Did this trail back in 2004. Must have a compass and a good map to find your way. Route finding skills are essential as is plenty of water. Hiked all the way to mountain and then camped at the base for the night. Packed out the next morning. GREAT views at the top of Monument Mountain.

The actual "pine city" part of this trail is not indicated on the trail itself so you will most likely overshoot it. The trail is, as mentioned above, longer than posted, but not that hard. (Closer to 2 miles each way). Overall nice but I wish we could have found the old mineshafts. Great trail for plant life. A lot of low lying colorful plants. (August)

started at night, trail wasn't really a trail, just a blind walk through wilderness! of course we started the trail late at night

8 months ago

Did this 5/10 as a one day solo hike. Started at 3 am under the stars at Black Rock Campground, and ended at 6 pm at the 29Palms entrance booth. Had a friend meet me at Ryan Campground for extra water and food. The trail is well marked, but don’t rely on that; you really don’t want to get lost in the vastness of the park. Saw plenty of wildlife, and not a single other person on the trail. Longest hike I ever did, loved it, might make it an annual event.

Maybe it's because that was one of the last hike of the day, but I found it a little dull.

Incredible and easy. Terrain changes from open and flat to Boulders and rock formations.

9 months ago

Agree with prior reviews that the trail is longer than posted, and that it is relatively flat (~150 ft elevation). Missed the path into Pine City and went on the spur along Pine Canyon and to the Twentynine Palms overlook. Did not go beyond the maintenance (or lack thereof) sign. On return, stepped over log and rocks to explore Pine City. Afterward returning to the carpark, took the short trail to the house ruin and Desert Queen mine overlook. A great afternoon complementing the morning's geology tour and getting away from the Spring Break crowd at Hidden Valley.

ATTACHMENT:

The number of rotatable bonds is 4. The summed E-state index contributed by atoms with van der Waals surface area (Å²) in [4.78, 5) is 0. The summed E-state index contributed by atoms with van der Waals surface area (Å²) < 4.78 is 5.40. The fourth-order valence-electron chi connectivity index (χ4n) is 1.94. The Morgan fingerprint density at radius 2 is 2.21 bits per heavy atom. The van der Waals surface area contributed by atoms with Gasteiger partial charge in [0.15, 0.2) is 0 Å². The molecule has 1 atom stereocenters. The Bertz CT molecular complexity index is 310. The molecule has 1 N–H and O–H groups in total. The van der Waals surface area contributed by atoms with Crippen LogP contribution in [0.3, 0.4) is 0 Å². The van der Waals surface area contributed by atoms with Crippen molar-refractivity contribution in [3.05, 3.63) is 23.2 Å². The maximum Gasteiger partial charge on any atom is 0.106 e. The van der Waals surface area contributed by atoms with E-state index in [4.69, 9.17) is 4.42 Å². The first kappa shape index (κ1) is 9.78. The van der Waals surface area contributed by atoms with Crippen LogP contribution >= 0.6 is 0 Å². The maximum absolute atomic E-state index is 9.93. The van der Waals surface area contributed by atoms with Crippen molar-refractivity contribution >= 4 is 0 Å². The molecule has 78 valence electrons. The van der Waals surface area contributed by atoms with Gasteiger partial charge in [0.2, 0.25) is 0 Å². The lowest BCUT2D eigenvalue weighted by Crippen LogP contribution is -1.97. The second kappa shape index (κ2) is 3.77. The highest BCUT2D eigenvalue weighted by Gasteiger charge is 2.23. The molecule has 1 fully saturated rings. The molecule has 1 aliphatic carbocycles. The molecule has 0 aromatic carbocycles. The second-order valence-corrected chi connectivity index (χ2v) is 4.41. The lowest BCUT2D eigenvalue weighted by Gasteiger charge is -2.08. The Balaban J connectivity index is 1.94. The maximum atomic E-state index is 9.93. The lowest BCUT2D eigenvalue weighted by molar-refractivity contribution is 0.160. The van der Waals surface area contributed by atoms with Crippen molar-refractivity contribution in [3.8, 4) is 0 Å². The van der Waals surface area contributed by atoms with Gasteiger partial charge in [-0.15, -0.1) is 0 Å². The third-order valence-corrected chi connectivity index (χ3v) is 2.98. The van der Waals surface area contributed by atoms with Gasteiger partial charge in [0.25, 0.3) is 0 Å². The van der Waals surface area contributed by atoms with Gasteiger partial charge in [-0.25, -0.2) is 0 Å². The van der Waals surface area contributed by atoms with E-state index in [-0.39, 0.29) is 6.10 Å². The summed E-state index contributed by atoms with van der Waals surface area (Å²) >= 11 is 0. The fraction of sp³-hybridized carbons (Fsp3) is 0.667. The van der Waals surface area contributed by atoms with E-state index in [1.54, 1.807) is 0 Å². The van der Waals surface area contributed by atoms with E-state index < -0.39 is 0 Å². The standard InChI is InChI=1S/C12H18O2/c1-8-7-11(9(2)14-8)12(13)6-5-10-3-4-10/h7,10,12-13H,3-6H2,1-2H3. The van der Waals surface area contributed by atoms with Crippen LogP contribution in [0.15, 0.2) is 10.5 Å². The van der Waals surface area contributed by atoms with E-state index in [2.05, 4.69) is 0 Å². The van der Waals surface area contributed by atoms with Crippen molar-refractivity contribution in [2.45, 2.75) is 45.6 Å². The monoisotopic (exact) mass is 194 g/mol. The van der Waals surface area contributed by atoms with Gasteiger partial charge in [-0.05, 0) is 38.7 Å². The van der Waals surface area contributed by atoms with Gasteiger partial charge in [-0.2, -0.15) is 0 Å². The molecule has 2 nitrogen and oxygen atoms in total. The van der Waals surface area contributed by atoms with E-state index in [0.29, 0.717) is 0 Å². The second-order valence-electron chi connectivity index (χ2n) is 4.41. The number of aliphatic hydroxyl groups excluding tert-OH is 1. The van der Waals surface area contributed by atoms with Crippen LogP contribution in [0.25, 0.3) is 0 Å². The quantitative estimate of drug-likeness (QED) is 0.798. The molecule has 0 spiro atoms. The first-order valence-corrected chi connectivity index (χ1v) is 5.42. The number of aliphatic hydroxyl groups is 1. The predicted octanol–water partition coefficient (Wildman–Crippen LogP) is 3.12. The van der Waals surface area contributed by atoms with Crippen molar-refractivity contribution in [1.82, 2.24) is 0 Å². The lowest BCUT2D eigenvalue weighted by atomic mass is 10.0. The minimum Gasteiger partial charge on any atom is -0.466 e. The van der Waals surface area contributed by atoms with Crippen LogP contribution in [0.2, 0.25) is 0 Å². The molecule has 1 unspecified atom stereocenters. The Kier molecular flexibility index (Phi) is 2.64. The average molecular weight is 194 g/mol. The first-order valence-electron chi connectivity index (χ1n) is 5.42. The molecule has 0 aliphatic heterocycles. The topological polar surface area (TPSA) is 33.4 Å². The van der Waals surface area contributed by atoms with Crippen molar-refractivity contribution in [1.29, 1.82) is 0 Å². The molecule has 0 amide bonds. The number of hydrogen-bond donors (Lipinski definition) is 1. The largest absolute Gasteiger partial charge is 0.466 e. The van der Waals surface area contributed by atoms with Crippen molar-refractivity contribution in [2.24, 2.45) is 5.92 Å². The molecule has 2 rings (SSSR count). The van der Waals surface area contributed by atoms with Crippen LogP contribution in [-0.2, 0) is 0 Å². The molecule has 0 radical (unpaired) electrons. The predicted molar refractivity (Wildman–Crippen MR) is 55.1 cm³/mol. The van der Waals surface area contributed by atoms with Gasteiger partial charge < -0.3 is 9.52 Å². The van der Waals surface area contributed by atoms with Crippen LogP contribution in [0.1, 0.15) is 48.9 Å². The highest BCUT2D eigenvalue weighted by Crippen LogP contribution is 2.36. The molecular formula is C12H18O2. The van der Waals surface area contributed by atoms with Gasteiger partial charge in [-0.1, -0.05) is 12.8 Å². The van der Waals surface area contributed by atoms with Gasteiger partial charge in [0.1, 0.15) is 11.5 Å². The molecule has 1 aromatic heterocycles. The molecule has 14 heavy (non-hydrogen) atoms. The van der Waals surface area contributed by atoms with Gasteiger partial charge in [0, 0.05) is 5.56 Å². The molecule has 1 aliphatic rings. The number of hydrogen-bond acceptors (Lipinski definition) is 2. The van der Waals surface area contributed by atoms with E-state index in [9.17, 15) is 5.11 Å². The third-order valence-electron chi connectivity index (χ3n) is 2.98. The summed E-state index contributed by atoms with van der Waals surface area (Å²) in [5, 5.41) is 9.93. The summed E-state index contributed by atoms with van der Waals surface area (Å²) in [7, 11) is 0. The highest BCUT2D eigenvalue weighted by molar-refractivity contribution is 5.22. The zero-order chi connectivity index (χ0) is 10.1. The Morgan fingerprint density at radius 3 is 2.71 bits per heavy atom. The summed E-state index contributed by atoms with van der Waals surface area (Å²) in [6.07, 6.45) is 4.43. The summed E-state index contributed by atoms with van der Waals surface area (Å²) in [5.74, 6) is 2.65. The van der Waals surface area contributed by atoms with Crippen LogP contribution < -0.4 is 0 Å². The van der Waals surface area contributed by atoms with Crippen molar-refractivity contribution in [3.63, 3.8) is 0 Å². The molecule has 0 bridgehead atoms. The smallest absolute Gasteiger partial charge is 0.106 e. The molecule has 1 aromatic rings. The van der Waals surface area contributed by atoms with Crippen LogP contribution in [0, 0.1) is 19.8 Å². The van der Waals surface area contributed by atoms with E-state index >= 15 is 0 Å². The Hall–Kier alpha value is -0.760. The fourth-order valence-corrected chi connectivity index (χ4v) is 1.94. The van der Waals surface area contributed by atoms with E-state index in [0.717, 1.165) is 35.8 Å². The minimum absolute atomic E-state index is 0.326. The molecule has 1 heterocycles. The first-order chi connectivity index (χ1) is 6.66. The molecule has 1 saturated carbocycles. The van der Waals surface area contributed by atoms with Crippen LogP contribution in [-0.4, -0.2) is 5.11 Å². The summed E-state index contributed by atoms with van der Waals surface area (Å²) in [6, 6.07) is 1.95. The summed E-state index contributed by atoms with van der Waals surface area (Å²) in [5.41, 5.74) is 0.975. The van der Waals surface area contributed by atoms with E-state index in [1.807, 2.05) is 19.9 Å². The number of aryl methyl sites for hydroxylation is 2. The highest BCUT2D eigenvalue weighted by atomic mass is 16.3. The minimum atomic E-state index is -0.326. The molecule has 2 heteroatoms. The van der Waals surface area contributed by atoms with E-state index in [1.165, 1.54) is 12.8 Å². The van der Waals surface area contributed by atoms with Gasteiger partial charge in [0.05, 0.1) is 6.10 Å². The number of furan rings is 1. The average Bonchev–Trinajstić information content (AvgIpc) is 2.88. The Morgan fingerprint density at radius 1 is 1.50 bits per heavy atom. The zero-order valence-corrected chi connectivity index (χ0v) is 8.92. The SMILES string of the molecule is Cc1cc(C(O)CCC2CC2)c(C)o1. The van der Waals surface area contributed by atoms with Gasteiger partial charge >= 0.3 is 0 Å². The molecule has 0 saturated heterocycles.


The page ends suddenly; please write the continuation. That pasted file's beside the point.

Did this trail from Black Rock Canyon campground to Ryans camp over this past weekend with scouts from BSA Troop 384. Great scenery, excellent weather.

Starting out takes you across flat desert for a mile or so. After that, you get into the Wonderland of Rocks. It lives up to its name. Winding, rocky trail with different formations at every turn. It was a fun, moderate hike.

9 months ago

A very nice hike through many zones of the park. Great to park a car at Indian Cove then drive back and start from the top so most of the hike is downhill.

No sign in at the trailhead and the parking area is for day use only, no over night parking. Probably a great hike though if you get there early enough.

A fantastic overnighter (Indian Cove-Willow Hole-back). One of the better trails for a moderate backpack trip in JT and nice for a solo excursion. All the uphill is near the beginning at Indian Cove, followed by cathedrals of rock formations. Going in ~5 miles to camp in the rocks is nice, then ~13 miles to Willow Hole and back.

Tips: Camping is only on the west side of the Boy Scout trail and not allowed on the Willow Hole trail. There's a lot of sandy washes so gaiters might be good. Midweek is nice and quiet. Take sun protection seriously and pack lots of water! That's standard fare for JT but being 6+ miles from anything means "for reals."

10 months ago

I would recommend starting this trail at the opposite end and maybe turning around after the slot canyon. The views were much better a couple miles in, although the slot canyon was fun.
Sand makes for a little tougher ascent but it’s gradual so not too bad.
What I loved about this trail is the fact that it is less visited and you can go miles without seeing anyone.

Beautiful!! Slightly uphill the whole way but awesome view everywhere — I ran 1 hour in but next time I’d like to run 1:20 in so pretty!!